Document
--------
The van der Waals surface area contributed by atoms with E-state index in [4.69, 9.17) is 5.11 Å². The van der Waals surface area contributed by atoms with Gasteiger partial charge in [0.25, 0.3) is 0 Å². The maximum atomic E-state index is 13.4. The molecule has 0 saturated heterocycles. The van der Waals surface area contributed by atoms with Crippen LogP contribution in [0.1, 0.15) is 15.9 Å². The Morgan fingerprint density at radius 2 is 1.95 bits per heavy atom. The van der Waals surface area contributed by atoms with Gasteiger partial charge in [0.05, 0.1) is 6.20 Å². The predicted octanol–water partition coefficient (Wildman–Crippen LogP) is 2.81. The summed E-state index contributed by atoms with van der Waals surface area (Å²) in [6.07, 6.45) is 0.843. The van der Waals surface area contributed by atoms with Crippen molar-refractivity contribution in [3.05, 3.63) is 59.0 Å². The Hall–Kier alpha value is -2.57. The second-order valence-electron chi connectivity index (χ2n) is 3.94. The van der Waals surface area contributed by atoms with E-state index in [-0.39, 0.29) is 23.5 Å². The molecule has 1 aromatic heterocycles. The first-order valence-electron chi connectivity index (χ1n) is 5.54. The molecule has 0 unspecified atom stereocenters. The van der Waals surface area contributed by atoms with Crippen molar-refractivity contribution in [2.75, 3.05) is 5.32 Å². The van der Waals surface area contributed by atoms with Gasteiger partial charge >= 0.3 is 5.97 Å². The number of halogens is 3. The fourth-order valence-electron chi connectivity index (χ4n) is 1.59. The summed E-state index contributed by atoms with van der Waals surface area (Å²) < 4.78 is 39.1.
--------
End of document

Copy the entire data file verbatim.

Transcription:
The van der Waals surface area contributed by atoms with E-state index in [4.69, 9.17) is 5.11 Å². The van der Waals surface area contributed by atoms with Gasteiger partial charge in [0.25, 0.3) is 0 Å². The maximum atomic E-state index is 13.4. The molecule has 0 saturated heterocycles. The van der Waals surface area contributed by atoms with Crippen LogP contribution in [0.1, 0.15) is 15.9 Å². The Morgan fingerprint density at radius 2 is 1.95 bits per heavy atom. The van der Waals surface area contributed by atoms with Gasteiger partial charge in [0.05, 0.1) is 6.20 Å². The predicted octanol–water partition coefficient (Wildman–Crippen LogP) is 2.81. The summed E-state index contributed by atoms with van der Waals surface area (Å²) in [6.07, 6.45) is 0.843. The van der Waals surface area contributed by atoms with Crippen molar-refractivity contribution in [3.05, 3.63) is 59.0 Å². The Hall–Kier alpha value is -2.57. The second-order valence-electron chi connectivity index (χ2n) is 3.94. The van der Waals surface area contributed by atoms with E-state index in [-0.39, 0.29) is 23.5 Å². The molecule has 1 aromatic heterocycles. The first-order valence-electron chi connectivity index (χ1n) is 5.54. The molecule has 0 unspecified atom stereocenters. The van der Waals surface area contributed by atoms with Crippen molar-refractivity contribution in [2.75, 3.05) is 5.32 Å². The van der Waals surface area contributed by atoms with Gasteiger partial charge >= 0.3 is 5.97 Å². The number of halogens is 3. The fourth-order valence-electron chi connectivity index (χ4n) is 1.59. The summed E-state index contributed by atoms with van der Waals surface area (Å²) < 4.78 is 39.1.